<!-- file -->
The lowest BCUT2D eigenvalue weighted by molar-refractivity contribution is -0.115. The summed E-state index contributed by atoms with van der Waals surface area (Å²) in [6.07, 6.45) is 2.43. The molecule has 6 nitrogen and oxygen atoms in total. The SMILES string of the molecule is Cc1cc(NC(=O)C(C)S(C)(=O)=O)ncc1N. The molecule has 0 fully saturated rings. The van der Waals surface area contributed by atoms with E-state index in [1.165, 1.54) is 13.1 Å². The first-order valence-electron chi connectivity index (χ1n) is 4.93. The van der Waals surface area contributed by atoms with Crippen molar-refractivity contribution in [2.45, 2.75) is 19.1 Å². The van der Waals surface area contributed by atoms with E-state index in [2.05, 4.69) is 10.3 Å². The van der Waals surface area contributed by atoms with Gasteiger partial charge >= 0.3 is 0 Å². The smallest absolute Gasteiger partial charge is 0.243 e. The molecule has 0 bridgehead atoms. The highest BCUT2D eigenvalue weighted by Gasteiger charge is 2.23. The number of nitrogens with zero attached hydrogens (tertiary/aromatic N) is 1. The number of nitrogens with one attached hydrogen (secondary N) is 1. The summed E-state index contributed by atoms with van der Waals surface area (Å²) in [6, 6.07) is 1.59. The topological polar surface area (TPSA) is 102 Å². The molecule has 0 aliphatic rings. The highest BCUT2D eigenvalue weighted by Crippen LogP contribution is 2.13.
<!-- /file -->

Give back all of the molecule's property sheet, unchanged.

The lowest BCUT2D eigenvalue weighted by molar-refractivity contribution is -0.115. The summed E-state index contributed by atoms with van der Waals surface area (Å²) in [6.07, 6.45) is 2.43. The molecule has 6 nitrogen and oxygen atoms in total. The SMILES string of the molecule is Cc1cc(NC(=O)C(C)S(C)(=O)=O)ncc1N. The molecule has 0 fully saturated rings. The van der Waals surface area contributed by atoms with E-state index in [1.165, 1.54) is 13.1 Å². The first-order valence-electron chi connectivity index (χ1n) is 4.93. The van der Waals surface area contributed by atoms with Crippen molar-refractivity contribution in [2.45, 2.75) is 19.1 Å². The van der Waals surface area contributed by atoms with E-state index in [2.05, 4.69) is 10.3 Å². The van der Waals surface area contributed by atoms with Gasteiger partial charge >= 0.3 is 0 Å². The smallest absolute Gasteiger partial charge is 0.243 e. The molecule has 0 bridgehead atoms. The highest BCUT2D eigenvalue weighted by Gasteiger charge is 2.23. The number of nitrogens with zero attached hydrogens (tertiary/aromatic N) is 1. The number of nitrogens with one attached hydrogen (secondary N) is 1. The summed E-state index contributed by atoms with van der Waals surface area (Å²) in [6, 6.07) is 1.59. The topological polar surface area (TPSA) is 102 Å². The molecule has 0 aliphatic rings. The highest BCUT2D eigenvalue weighted by Crippen LogP contribution is 2.13.